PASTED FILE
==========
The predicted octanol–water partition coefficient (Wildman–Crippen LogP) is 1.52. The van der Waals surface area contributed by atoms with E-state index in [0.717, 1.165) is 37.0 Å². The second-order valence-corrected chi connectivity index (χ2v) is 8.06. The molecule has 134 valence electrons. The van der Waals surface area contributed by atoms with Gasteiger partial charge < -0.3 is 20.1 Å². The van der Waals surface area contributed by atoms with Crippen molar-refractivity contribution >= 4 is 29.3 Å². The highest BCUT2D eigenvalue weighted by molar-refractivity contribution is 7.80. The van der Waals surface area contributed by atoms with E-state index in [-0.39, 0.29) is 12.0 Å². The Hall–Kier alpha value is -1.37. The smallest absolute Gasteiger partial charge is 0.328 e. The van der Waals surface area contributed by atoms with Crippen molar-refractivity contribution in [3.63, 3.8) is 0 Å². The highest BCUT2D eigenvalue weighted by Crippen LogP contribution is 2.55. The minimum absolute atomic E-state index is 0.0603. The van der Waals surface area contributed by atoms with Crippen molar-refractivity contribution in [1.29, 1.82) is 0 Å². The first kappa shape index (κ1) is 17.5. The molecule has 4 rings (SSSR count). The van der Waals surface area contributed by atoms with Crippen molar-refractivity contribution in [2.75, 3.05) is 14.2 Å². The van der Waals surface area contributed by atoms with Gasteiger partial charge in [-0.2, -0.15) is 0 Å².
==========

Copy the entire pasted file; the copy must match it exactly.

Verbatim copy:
The predicted octanol–water partition coefficient (Wildman–Crippen LogP) is 1.52. The van der Waals surface area contributed by atoms with E-state index in [0.717, 1.165) is 37.0 Å². The second-order valence-corrected chi connectivity index (χ2v) is 8.06. The molecule has 134 valence electrons. The van der Waals surface area contributed by atoms with Gasteiger partial charge < -0.3 is 20.1 Å². The van der Waals surface area contributed by atoms with Crippen molar-refractivity contribution >= 4 is 29.3 Å². The highest BCUT2D eigenvalue weighted by molar-refractivity contribution is 7.80. The van der Waals surface area contributed by atoms with E-state index in [-0.39, 0.29) is 12.0 Å². The Hall–Kier alpha value is -1.37. The smallest absolute Gasteiger partial charge is 0.328 e. The van der Waals surface area contributed by atoms with Crippen molar-refractivity contribution in [3.63, 3.8) is 0 Å². The highest BCUT2D eigenvalue weighted by Crippen LogP contribution is 2.55. The minimum absolute atomic E-state index is 0.0603. The van der Waals surface area contributed by atoms with Crippen molar-refractivity contribution in [1.29, 1.82) is 0 Å². The first kappa shape index (κ1) is 17.5. The molecule has 4 rings (SSSR count). The van der Waals surface area contributed by atoms with Crippen molar-refractivity contribution in [2.75, 3.05) is 14.2 Å². The van der Waals surface area contributed by atoms with Gasteiger partial charge in [-0.2, -0.15) is 0 Å².